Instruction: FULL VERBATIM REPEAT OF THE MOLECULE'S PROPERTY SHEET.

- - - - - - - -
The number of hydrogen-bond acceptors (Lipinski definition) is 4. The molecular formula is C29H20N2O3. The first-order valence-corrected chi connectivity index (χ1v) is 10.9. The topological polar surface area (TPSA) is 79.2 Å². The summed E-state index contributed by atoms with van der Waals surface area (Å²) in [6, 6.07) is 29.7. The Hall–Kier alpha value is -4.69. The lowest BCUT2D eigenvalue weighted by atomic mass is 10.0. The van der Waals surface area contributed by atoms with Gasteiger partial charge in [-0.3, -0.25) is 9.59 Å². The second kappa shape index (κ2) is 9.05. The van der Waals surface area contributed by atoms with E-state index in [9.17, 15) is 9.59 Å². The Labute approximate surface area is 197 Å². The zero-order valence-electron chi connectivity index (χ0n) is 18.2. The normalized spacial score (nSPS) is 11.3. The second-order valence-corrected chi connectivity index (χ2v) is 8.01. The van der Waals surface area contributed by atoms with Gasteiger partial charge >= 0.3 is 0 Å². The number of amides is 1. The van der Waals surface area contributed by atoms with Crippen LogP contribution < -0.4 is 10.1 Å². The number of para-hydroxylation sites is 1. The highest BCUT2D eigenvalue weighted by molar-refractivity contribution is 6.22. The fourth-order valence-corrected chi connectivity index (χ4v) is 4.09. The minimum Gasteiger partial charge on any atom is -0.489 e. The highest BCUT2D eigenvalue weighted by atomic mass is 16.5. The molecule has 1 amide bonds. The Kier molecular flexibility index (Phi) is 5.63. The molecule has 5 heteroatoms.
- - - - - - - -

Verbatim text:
The number of hydrogen-bond acceptors (Lipinski definition) is 4. The molecular formula is C29H20N2O3. The first-order valence-corrected chi connectivity index (χ1v) is 10.9. The topological polar surface area (TPSA) is 79.2 Å². The summed E-state index contributed by atoms with van der Waals surface area (Å²) in [6, 6.07) is 29.7. The Hall–Kier alpha value is -4.69. The lowest BCUT2D eigenvalue weighted by atomic mass is 10.0. The van der Waals surface area contributed by atoms with Gasteiger partial charge in [-0.3, -0.25) is 9.59 Å². The second kappa shape index (κ2) is 9.05. The van der Waals surface area contributed by atoms with E-state index in [9.17, 15) is 9.59 Å². The Labute approximate surface area is 197 Å². The zero-order valence-electron chi connectivity index (χ0n) is 18.2. The normalized spacial score (nSPS) is 11.3. The second-order valence-corrected chi connectivity index (χ2v) is 8.01. The van der Waals surface area contributed by atoms with Gasteiger partial charge >= 0.3 is 0 Å². The number of amides is 1. The van der Waals surface area contributed by atoms with Crippen LogP contribution < -0.4 is 10.1 Å². The number of para-hydroxylation sites is 1. The highest BCUT2D eigenvalue weighted by molar-refractivity contribution is 6.22. The fourth-order valence-corrected chi connectivity index (χ4v) is 4.09. The minimum Gasteiger partial charge on any atom is -0.489 e. The highest BCUT2D eigenvalue weighted by atomic mass is 16.5. The molecule has 1 amide bonds. The Kier molecular flexibility index (Phi) is 5.63. The molecule has 5 heteroatoms.